Victims find a fierce advocate in Judge Rosemarie Aquilina: “Mattel ought to make toys so that little girls can look at you and say, ‘I want to be her.’ Thank you so much for being here, and for your strength.” (The New York Times)
The psychic stress of being the only black woman at work: “But what we have perhaps missed are all the intangibles that make it so difficult for black women to succeed in corporate America — if they can get there in the first place.” (Lenny)
Naomi Parker Fraley, the Real Rosie the Riveter, dies at 96: “The search for the real Rosie is the story of one scholar’s six-year intellectual treasure hunt. It is also the story of the construction — and deconstruction — of an American legend.” (The New York Times)
The rising pressure of the #metoo backlash: “At the center of this discussion about discussion, there is a question: What are the parameters in which we should hold people responsible for more extreme versions of their behavior?” (The New Yorker)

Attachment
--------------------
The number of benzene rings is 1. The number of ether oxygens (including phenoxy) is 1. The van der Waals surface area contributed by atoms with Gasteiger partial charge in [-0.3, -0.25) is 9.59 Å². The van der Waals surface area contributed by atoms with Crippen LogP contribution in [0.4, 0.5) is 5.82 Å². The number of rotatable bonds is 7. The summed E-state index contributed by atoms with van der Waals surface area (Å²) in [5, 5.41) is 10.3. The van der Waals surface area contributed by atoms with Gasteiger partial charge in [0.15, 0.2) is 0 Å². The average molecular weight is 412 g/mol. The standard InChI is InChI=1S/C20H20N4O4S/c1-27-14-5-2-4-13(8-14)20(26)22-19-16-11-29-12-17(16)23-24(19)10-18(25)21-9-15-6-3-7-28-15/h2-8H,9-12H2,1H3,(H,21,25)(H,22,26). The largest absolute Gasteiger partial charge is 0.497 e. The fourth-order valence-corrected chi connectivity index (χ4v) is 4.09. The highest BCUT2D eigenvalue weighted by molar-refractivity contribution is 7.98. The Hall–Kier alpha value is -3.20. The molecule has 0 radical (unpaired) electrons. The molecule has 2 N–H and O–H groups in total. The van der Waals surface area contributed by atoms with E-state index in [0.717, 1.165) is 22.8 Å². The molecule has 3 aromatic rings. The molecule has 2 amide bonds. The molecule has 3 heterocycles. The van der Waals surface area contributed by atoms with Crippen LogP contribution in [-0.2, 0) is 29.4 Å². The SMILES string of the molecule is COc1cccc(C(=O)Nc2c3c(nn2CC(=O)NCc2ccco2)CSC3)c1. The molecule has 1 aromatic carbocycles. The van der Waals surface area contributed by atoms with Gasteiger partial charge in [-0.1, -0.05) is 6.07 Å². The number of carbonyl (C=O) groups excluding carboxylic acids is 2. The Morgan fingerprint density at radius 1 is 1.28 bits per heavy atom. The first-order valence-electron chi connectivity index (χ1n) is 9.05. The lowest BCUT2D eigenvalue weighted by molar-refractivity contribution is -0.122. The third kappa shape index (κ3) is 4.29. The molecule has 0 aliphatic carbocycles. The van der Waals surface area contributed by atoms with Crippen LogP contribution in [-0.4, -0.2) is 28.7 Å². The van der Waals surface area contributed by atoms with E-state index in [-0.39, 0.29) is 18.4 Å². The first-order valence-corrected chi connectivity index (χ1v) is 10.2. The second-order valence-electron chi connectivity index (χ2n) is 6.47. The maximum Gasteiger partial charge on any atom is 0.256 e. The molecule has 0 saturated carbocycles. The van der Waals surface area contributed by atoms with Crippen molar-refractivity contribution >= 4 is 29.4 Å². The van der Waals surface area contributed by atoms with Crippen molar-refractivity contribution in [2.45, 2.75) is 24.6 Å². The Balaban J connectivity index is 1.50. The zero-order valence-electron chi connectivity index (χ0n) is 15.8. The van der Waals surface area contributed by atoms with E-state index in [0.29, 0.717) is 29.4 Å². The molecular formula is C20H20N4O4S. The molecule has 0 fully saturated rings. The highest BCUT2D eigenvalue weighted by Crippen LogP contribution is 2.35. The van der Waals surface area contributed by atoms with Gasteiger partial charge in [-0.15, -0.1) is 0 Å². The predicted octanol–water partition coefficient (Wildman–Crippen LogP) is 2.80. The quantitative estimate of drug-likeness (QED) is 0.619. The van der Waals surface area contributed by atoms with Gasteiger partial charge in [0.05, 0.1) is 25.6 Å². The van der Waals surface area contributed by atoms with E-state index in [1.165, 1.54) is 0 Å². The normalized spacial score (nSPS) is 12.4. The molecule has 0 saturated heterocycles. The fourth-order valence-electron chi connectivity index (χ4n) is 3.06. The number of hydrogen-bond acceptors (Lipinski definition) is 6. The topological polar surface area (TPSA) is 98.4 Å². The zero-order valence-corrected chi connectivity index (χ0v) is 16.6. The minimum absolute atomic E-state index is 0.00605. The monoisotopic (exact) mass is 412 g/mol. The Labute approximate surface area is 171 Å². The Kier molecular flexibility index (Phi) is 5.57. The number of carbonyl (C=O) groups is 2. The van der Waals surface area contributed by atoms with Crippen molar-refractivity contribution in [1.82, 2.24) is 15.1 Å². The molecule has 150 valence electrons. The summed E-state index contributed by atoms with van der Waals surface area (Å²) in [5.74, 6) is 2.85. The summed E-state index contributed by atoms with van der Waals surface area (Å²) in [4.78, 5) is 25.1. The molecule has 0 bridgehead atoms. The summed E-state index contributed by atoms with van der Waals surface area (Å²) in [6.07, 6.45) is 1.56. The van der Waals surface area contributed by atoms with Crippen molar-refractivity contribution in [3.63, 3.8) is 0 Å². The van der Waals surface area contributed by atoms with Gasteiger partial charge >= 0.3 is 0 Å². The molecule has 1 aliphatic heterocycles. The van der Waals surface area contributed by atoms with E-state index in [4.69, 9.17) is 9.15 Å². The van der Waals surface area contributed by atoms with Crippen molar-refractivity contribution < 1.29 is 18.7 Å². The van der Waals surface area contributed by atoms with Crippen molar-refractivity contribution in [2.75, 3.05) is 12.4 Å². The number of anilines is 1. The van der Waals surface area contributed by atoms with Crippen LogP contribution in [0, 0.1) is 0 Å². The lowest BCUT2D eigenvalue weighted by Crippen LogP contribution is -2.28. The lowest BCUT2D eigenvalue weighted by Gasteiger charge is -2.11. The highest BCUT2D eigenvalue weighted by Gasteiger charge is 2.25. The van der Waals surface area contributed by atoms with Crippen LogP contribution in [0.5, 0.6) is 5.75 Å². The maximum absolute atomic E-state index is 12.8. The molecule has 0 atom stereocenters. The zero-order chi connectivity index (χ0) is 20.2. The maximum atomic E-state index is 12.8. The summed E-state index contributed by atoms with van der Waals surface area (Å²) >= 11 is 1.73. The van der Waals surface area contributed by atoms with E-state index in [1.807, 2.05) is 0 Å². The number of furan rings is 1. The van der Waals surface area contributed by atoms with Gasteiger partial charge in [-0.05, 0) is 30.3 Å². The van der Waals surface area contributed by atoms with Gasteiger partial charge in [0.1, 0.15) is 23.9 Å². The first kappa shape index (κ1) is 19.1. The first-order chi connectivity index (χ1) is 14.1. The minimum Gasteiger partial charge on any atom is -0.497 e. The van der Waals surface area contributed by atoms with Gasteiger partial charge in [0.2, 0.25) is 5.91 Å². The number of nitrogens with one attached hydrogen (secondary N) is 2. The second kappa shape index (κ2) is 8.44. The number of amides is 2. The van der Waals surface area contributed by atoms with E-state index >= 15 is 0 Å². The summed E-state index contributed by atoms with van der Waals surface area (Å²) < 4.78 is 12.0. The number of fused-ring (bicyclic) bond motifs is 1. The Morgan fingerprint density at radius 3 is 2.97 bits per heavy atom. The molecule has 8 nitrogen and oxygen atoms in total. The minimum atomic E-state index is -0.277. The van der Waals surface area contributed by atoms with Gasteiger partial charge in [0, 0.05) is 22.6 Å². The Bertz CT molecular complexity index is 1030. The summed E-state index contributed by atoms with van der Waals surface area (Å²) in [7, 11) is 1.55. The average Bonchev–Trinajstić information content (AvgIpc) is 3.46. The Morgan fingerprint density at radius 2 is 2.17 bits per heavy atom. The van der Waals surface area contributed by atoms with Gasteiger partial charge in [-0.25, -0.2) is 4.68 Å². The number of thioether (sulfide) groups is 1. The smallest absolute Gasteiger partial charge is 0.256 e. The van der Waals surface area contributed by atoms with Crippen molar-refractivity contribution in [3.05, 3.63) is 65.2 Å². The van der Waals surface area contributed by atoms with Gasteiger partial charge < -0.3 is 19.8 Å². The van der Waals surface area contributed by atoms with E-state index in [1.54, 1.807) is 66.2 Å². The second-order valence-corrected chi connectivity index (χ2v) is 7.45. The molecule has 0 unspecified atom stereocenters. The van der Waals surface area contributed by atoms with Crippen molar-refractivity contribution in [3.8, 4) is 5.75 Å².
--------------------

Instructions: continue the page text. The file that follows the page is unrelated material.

Three Artists On The Expansion of Work, Creativity and Caregiving In A Pandemic
"Pandemic life changed my relationship with my studio back to what it had once been, not somewhere of guilt and stolen time but a sanctuary where I need to be to be my full self, and consequently the best parent and partner as well."
Mixed Emotions: Kay Brown on Finding Her Place as a Multi-Racial Millennial
“I think I would be considered somewhat of a white passing standard, but it diminishes the fact that I am still half black”
On the disappointing (and enormous) gender inequality in Grammy nods: "Between 2013 and 2017, the think tank found that a total of 90.7% of Grammy nominees were men." (Digital Music News).
The birth plan of a black woman: “Would I, the woman with a challenging early pregnancy, receive the same level of care and attention as my white counterparts? Or would I be judged, for looking younger than I am, for having braids in my hair, and for being, by choice, unwed?” (The Cut)
The female price of male pleasure: “Women are enculturated to be uncomfortable most of the time. And to ignore their discomfort. This is so baked into our society I feel like we forget it's there.” (The Week)